Greetings from sunny Minnesota!
(I’m not being ironic: it’s freaking gorgeous here right now. I heart midwestern summer more than more.)
Just a quick hello, as I’m between gigs, currently hanging out on Becca’s deck, enjoying a beer and a lot of sunshine. I’m off in a little bit to the middle-of-nowhere, to celebrate The Baby Liam’s first birthday party w/Briana’s family, in the land of zero wireless and lots of cheese product on hot dishes.
I saw Liam yesterday, and he isn’t a baby anymore, he’s a very little toddler boy. Full head of hair, moving around, making a ton of noise, and reveling in his own chaos, just as he should be. I confess, I often feel a bit like an alien when I’m around babies and kids, and when I feel giant surges of love for them, I never find myself thinking, “Oh, I wish I had one of my own,” but instead, simply, “I wish I could see that kid more often.” I’m not sure if that’s really unusual — given the former reaction seems to be more common — or just whether the culture of women presented as needing to be maternal (and thus, women learning to present themselves that way) is just so huge that everyone has internalized that message, and thus, can often react differently. Of course, too, I have spent more time in the muck and the mire with other people’s children than most. In any event, I wish I could see that kid more often. We had a fantastic time yesterdat evening, and I expect that we’ll have some more before I leave.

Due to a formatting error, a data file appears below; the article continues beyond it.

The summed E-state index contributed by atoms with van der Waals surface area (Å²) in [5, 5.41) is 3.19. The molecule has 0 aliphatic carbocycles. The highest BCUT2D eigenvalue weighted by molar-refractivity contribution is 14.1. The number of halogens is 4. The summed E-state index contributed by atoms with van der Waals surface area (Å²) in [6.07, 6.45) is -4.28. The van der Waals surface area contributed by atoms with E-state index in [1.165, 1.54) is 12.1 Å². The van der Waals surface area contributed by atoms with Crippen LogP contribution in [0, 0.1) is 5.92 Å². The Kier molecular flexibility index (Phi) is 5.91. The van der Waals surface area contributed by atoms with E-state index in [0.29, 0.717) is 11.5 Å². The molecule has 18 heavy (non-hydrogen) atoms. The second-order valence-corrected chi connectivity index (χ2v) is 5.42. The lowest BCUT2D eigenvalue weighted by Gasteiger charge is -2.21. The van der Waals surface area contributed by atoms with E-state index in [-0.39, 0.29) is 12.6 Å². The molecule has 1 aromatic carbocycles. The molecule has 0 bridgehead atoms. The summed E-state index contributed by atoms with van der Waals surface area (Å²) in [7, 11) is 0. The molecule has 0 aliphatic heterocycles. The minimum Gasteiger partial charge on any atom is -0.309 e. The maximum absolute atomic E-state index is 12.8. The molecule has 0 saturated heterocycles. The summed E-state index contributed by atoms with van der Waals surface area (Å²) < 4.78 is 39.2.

Speaking of kids, my red-eye flight was from hell. It’s not just about getting exactly no sleep, even after taking a sleeping pill. I was seated in one of the most claustropobic seats possible, and in my row and the row behind, was surrounded by Amish family, who I haven’t been that near since I was a kid. The window was to my right, and at left, a 12 or 13-year-old boy. Not only did he snore like a mother (and here I thought, not sleeping at home for once, where Mark and Sofia are a veritable symphony of snores, that I’d get a break from snoring), but anytime I almost fell asleep, or looked asleep, he’d touch me with his fingers on my arm or my face, my guess is, out of simple curiousity. If I shifted in my seat, he’d harumph loudly, despite the fact that because I’m small and he was 12, we had plenty of room between us. The lone time I went to go to the bathroom, he was so freaking beligerent, he wouldn’t even stand up so I could get out, so I nearly had to give the kid a lap dance in having to crawl over him.